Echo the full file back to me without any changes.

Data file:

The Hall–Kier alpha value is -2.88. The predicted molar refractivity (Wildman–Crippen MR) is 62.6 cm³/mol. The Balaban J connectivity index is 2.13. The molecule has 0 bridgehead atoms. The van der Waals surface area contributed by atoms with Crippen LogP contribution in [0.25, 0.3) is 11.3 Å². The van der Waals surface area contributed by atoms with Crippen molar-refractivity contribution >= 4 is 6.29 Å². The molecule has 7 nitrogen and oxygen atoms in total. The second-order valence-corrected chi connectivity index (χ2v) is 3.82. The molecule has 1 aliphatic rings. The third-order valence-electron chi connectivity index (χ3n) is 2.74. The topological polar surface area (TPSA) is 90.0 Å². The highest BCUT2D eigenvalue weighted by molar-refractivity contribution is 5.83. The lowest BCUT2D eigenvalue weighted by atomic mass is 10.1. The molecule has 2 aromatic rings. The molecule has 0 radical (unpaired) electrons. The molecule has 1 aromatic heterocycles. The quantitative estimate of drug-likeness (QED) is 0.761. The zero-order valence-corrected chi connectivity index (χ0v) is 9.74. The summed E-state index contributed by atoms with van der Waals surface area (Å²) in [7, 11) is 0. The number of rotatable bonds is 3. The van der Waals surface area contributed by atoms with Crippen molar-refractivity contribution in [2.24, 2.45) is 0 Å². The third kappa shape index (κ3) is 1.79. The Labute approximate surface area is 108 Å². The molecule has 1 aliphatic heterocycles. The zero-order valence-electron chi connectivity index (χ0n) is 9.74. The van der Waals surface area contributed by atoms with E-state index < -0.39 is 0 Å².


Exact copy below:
The Hall–Kier alpha value is -2.88. The predicted molar refractivity (Wildman–Crippen MR) is 62.6 cm³/mol. The Balaban J connectivity index is 2.13. The molecule has 0 bridgehead atoms. The van der Waals surface area contributed by atoms with Crippen LogP contribution in [0.25, 0.3) is 11.3 Å². The van der Waals surface area contributed by atoms with Crippen molar-refractivity contribution >= 4 is 6.29 Å². The molecule has 7 nitrogen and oxygen atoms in total. The second-order valence-corrected chi connectivity index (χ2v) is 3.82. The molecule has 1 aliphatic rings. The third-order valence-electron chi connectivity index (χ3n) is 2.74. The topological polar surface area (TPSA) is 90.0 Å². The highest BCUT2D eigenvalue weighted by molar-refractivity contribution is 5.83. The lowest BCUT2D eigenvalue weighted by atomic mass is 10.1. The molecule has 2 aromatic rings. The molecule has 0 radical (unpaired) electrons. The molecule has 1 aromatic heterocycles. The quantitative estimate of drug-likeness (QED) is 0.761. The zero-order valence-corrected chi connectivity index (χ0v) is 9.74. The summed E-state index contributed by atoms with van der Waals surface area (Å²) in [7, 11) is 0. The number of rotatable bonds is 3. The van der Waals surface area contributed by atoms with Crippen molar-refractivity contribution in [2.24, 2.45) is 0 Å². The third kappa shape index (κ3) is 1.79. The Labute approximate surface area is 108 Å². The molecule has 1 aliphatic heterocycles. The zero-order valence-electron chi connectivity index (χ0n) is 9.74. The van der Waals surface area contributed by atoms with E-state index < -0.39 is 0 Å².